Thailand's nightlife will restart with some restrictions this week, the kingdom announced Monday, part of a return to normalcy as it prepares to welcome business travellers and medical tourists after a ban on foreign entry.So far Thailand has 3,169 cases and 58 deaths from the coronavirus - a low toll considering the kingdom in mid-January became was the first country outside China to register a case. But the country's tourism-reliant economy has been hit hard by the border
Water levels in Southeast Asia’s largest river may be at its lowest in a century.Low rainfall, high temperatures and poor dam regulations are contributing to a historic low at the Mekong, affecting lives, the region’s agriculture and fishing industries and leading to rapidly drying taps.Chinese dams control the flow of the 4,350-kilometre (km) river which originates in the Tibetan highlands before travelling across Myanmar, Lao, Thailand, Cambodia and Vietnam.
Thais on Wednesday marked the anniversary of a 1932 revolution which ended absolute monarchy with heavily symbolic events, demanding reforms to a political system dominated by the arch-royalist army.Protesters dressed as soldiers and a pre-dawn holographic display were among the subversive ways activists chose to commemorate Thailand's transition from absolutism to a constitutional monarchy on 24 June, 1932.Marking the revolution has become increasingly taboo under the government of form
China was pressed Tuesday to show more transparency over its dam operations on the Mekong River, months after downstream water levels hit record lows and threatened millions of livelihoods.Lao, Thailand, Cambodia and Vietnam all battled severe drought last year as the tide of the river fell to record lows - exposing rocks, killing fish and threatening millions of livelihoods. But the dams along the waterway in China - where the river is known as the Lancang - held "above-average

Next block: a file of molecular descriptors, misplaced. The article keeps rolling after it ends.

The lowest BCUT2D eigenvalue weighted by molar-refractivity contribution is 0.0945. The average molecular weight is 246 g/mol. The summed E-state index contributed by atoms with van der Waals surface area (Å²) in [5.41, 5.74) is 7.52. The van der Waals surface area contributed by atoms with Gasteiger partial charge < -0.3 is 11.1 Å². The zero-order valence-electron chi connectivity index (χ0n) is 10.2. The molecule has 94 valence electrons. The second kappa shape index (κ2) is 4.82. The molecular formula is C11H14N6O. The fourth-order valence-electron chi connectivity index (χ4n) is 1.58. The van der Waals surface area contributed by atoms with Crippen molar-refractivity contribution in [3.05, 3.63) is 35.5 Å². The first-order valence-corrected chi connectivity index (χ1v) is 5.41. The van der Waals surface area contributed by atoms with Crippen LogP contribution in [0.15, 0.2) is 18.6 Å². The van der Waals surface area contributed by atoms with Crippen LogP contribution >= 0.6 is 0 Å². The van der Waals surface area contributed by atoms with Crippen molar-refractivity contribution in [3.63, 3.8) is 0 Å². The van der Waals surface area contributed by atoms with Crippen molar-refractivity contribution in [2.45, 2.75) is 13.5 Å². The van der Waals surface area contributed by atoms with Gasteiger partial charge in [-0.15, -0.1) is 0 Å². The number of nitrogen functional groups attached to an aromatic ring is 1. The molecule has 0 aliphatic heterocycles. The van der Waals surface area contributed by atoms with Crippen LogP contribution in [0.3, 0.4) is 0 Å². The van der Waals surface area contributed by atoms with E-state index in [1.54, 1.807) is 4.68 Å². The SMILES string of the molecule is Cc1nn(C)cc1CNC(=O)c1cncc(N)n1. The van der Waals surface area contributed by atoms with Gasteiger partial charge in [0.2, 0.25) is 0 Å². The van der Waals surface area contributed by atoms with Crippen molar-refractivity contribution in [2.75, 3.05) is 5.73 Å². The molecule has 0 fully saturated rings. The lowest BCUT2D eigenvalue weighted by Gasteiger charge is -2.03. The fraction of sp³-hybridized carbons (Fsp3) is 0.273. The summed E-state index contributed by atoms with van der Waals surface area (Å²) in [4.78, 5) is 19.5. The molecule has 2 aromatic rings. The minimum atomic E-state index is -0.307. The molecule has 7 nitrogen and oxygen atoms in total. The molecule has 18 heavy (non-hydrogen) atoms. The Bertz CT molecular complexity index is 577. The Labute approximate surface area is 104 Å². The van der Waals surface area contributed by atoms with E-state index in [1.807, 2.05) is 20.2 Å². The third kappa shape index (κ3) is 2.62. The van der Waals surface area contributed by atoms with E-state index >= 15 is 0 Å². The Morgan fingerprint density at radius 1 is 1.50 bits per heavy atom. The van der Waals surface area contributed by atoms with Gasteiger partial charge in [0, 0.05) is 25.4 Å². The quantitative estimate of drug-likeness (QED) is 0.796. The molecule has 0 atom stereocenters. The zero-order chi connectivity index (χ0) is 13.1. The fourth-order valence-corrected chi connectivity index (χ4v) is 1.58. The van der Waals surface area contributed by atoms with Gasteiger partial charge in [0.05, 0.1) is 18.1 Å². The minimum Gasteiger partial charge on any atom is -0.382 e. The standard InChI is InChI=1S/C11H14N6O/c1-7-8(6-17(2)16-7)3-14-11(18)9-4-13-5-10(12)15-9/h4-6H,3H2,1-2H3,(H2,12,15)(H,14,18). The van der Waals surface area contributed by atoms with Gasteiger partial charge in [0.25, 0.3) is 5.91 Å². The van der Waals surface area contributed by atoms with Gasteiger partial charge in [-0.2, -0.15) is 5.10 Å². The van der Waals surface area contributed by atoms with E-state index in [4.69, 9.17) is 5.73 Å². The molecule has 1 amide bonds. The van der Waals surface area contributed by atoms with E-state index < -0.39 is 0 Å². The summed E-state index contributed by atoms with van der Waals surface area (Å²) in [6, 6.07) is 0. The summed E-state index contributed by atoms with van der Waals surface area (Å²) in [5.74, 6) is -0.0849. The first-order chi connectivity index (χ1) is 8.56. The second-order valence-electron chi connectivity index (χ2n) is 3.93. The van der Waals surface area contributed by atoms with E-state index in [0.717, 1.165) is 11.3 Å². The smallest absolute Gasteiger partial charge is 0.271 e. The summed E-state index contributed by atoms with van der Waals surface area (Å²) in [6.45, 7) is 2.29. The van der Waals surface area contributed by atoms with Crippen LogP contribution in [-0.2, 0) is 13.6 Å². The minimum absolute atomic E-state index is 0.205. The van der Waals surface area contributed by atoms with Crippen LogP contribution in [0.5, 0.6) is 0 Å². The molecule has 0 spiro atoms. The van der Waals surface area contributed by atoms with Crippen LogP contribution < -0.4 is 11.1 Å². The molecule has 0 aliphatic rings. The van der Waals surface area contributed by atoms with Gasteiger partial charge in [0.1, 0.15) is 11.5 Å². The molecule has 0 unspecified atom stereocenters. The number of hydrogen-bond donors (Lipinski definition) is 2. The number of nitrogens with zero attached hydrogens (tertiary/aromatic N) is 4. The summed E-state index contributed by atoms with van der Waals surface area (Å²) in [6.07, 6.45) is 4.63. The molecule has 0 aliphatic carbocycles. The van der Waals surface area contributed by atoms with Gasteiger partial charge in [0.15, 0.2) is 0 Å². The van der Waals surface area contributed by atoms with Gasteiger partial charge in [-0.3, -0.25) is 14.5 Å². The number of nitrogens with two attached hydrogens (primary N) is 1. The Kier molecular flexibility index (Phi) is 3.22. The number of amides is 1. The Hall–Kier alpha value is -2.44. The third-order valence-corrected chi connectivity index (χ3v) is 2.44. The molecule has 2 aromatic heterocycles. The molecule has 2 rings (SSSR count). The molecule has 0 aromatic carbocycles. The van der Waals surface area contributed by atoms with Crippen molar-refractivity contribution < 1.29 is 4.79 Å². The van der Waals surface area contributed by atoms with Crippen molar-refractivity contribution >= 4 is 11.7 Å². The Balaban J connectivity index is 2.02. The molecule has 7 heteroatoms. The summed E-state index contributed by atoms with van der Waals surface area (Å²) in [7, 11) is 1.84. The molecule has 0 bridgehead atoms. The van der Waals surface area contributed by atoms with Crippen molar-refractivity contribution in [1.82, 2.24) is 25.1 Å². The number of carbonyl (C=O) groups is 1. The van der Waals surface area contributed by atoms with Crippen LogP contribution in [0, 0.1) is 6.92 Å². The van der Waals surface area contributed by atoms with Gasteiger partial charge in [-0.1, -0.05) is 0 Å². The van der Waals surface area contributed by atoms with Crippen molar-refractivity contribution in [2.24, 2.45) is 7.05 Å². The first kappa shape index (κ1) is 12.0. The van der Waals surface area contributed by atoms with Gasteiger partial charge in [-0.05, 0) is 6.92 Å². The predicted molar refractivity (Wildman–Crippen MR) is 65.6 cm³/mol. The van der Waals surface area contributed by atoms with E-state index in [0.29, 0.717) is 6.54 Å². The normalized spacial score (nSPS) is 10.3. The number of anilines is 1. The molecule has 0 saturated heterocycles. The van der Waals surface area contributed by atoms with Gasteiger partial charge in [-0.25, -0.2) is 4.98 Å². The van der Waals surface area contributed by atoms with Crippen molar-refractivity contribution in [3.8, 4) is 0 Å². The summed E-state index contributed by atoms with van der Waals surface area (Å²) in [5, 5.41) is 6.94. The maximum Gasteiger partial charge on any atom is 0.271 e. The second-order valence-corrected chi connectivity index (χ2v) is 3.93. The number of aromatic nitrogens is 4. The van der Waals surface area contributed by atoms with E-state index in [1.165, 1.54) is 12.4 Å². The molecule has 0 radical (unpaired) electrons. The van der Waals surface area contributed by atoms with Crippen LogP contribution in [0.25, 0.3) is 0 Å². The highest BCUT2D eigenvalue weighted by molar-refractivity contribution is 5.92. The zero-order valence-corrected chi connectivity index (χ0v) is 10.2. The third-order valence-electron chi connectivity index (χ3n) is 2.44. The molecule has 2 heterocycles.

On Monday, about 30 activists gathered outside the Cambodian Embassy in Bangkok, the capital of Thailand, calling on the Cambodian government to help find pro-democracy Thai activist Wanchalearm Satsksit.
Cambodian police said Tuesday they will investigate the alleged disappearance of a self-exiled Thai activist, denying any involvement in what a rights group claimed was an abduction.Pro-democracy activist Wanchalearm Satsksit, a sharp critic of the Thai government, was dragged into a car in broad daylight last week in the Cambodian capital Phnom Penh, according to Human Rights Watch, which cited witnesses and security camera footage."I would like to confirm that Cambodian authorities and
When the COVID-19 virus first emerged in Wuhan, China – many didn’t think that the novel coronavirus would drastically change their lives indefinitely. As we enter the sixth month of the outbreak – livelihoods, major industries, local businesses and the economy in general have been severely affected due to the pandemic. Governments have ordered nationwide lockdowns, controlled movements and travel restrictions in order to contain the deadly virus.
On Tuesday, social media feeds were flooded with black squares posted by corporations, celebrities, sports stars and the general public – along with the hashtag #BlackOutTuesday. It was reported that the idea was to fill Facebook, Twitter and Instagram with blackout squares, halting other activities on social media to free up the time usually dedicated to these platforms for people to educate themselves on the Black Lives Matter movement.
Shuffling around their tiny slum home which is too small to stand up in, Thanapat Noidee and his wife Papassorn share donated noodles with their sons and worry about bills, as the coronavirus pushes Thailand's poor deeper into penury.The wood and breeze-block hut which is their home stands in the heart of a Bangkok commercial district festooned with five-star hotels and upmarket restaurants.They share the small space in the shadow of the nearby high-rise developments with their children
The coronavirus crisis has made many of us paranoid. Fear and anxiety intensify as the number of worldwide infections inch towards the six million mark. To date, over 350,000 people have succumbed to the deadly virus. Governments have imposed drastic measures to contain the virus such as citywide lockdowns and travel curbs.
Thailand's premier on Wednesday urged parliament to approve the kingdom's biggest-ever stimulus package to revive an economy battered by coronavirus, which has brought tourism to a standstill, slashed exports and left millions jobless. The THB1.9 trillion (US$59.6 billion) package would be a much-needed financial boost for Southeast Asia's second biggest economy, which is expected to shrink by 5-6 percent in 2020. Members of parliament - who inaugurated a new